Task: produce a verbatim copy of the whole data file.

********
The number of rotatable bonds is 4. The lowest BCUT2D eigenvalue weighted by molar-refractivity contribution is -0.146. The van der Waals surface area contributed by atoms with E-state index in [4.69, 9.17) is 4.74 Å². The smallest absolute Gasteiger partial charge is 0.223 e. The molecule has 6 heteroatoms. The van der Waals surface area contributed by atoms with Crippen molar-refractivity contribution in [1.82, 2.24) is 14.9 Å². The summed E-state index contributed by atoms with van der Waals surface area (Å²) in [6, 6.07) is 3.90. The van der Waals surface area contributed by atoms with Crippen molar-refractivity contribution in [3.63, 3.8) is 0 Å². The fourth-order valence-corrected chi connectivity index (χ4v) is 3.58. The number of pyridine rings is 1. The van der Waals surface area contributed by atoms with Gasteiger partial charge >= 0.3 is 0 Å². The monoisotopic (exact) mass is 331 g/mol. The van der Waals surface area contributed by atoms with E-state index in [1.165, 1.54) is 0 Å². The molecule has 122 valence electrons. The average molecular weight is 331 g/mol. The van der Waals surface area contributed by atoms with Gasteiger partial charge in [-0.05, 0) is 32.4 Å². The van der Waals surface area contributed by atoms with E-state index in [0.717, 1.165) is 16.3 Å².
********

The number of rotatable bonds is 4. The lowest BCUT2D eigenvalue weighted by molar-refractivity contribution is -0.146. The van der Waals surface area contributed by atoms with E-state index in [4.69, 9.17) is 4.74 Å². The smallest absolute Gasteiger partial charge is 0.223 e. The molecule has 6 heteroatoms. The van der Waals surface area contributed by atoms with Crippen molar-refractivity contribution in [1.82, 2.24) is 14.9 Å². The summed E-state index contributed by atoms with van der Waals surface area (Å²) in [6, 6.07) is 3.90. The van der Waals surface area contributed by atoms with Crippen molar-refractivity contribution in [3.63, 3.8) is 0 Å². The fourth-order valence-corrected chi connectivity index (χ4v) is 3.58. The number of pyridine rings is 1. The van der Waals surface area contributed by atoms with Gasteiger partial charge >= 0.3 is 0 Å². The monoisotopic (exact) mass is 331 g/mol. The van der Waals surface area contributed by atoms with E-state index in [1.165, 1.54) is 0 Å². The molecule has 122 valence electrons. The average molecular weight is 331 g/mol. The van der Waals surface area contributed by atoms with Gasteiger partial charge in [-0.05, 0) is 32.4 Å². The van der Waals surface area contributed by atoms with E-state index in [0.717, 1.165) is 16.3 Å².